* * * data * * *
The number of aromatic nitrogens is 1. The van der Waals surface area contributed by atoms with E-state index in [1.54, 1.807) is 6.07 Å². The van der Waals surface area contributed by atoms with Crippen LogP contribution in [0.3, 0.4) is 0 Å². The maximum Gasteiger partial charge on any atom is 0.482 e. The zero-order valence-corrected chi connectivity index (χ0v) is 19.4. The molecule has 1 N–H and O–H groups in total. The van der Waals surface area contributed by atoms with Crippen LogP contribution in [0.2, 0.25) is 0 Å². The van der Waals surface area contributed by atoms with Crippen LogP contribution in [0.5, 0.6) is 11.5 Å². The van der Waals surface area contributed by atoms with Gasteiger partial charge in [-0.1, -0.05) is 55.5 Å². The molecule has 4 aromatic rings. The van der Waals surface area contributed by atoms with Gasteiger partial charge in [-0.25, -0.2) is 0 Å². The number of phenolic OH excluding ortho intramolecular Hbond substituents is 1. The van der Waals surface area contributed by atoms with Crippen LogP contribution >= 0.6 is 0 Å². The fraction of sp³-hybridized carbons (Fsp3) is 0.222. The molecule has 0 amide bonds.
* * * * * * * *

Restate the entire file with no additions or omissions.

The number of aromatic nitrogens is 1. The van der Waals surface area contributed by atoms with E-state index in [1.54, 1.807) is 6.07 Å². The van der Waals surface area contributed by atoms with Crippen LogP contribution in [0.3, 0.4) is 0 Å². The maximum Gasteiger partial charge on any atom is 0.482 e. The zero-order valence-corrected chi connectivity index (χ0v) is 19.4. The molecule has 1 N–H and O–H groups in total. The van der Waals surface area contributed by atoms with Crippen LogP contribution in [0.2, 0.25) is 0 Å². The van der Waals surface area contributed by atoms with Crippen LogP contribution in [0.5, 0.6) is 11.5 Å². The van der Waals surface area contributed by atoms with Gasteiger partial charge in [-0.1, -0.05) is 55.5 Å². The molecule has 4 aromatic rings. The van der Waals surface area contributed by atoms with Gasteiger partial charge in [-0.25, -0.2) is 0 Å². The number of phenolic OH excluding ortho intramolecular Hbond substituents is 1. The van der Waals surface area contributed by atoms with Crippen LogP contribution >= 0.6 is 0 Å². The fraction of sp³-hybridized carbons (Fsp3) is 0.222. The molecule has 0 amide bonds.